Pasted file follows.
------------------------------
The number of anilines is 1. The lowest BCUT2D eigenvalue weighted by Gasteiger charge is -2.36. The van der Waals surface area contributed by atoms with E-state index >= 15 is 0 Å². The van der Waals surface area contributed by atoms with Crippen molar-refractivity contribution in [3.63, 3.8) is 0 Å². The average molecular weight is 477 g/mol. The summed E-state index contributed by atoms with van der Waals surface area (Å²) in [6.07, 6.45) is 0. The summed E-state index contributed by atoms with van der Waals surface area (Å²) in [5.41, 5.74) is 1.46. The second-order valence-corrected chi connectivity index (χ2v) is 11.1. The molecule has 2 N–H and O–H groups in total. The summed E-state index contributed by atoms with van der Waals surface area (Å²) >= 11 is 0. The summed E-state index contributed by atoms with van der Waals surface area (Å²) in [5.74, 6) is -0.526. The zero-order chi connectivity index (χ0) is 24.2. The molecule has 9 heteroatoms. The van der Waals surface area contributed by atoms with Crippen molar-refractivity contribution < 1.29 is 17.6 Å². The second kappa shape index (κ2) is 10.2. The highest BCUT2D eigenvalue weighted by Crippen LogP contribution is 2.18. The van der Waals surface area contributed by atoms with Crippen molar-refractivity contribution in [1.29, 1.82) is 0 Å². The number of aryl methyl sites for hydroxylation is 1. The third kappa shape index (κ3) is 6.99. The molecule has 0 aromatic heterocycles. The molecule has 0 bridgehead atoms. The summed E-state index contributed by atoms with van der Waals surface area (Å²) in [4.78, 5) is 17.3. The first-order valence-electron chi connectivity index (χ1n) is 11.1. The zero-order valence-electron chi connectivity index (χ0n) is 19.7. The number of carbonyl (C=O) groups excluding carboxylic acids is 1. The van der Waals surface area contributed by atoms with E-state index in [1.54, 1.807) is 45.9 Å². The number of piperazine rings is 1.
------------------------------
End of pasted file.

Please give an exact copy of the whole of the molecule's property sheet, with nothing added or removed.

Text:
The number of anilines is 1. The lowest BCUT2D eigenvalue weighted by Gasteiger charge is -2.36. The van der Waals surface area contributed by atoms with E-state index >= 15 is 0 Å². The van der Waals surface area contributed by atoms with Crippen molar-refractivity contribution in [3.63, 3.8) is 0 Å². The average molecular weight is 477 g/mol. The summed E-state index contributed by atoms with van der Waals surface area (Å²) in [6.07, 6.45) is 0. The summed E-state index contributed by atoms with van der Waals surface area (Å²) in [5.41, 5.74) is 1.46. The second-order valence-corrected chi connectivity index (χ2v) is 11.1. The molecule has 2 N–H and O–H groups in total. The summed E-state index contributed by atoms with van der Waals surface area (Å²) >= 11 is 0. The summed E-state index contributed by atoms with van der Waals surface area (Å²) in [5.74, 6) is -0.526. The zero-order chi connectivity index (χ0) is 24.2. The molecule has 9 heteroatoms. The van der Waals surface area contributed by atoms with Crippen molar-refractivity contribution < 1.29 is 17.6 Å². The second kappa shape index (κ2) is 10.2. The highest BCUT2D eigenvalue weighted by Crippen LogP contribution is 2.18. The van der Waals surface area contributed by atoms with Crippen molar-refractivity contribution in [1.29, 1.82) is 0 Å². The number of aryl methyl sites for hydroxylation is 1. The third kappa shape index (κ3) is 6.99. The molecule has 0 aromatic heterocycles. The molecule has 0 bridgehead atoms. The summed E-state index contributed by atoms with van der Waals surface area (Å²) in [4.78, 5) is 17.3. The first-order valence-electron chi connectivity index (χ1n) is 11.1. The zero-order valence-electron chi connectivity index (χ0n) is 19.7. The number of carbonyl (C=O) groups excluding carboxylic acids is 1. The van der Waals surface area contributed by atoms with E-state index in [1.54, 1.807) is 45.9 Å². The number of piperazine rings is 1.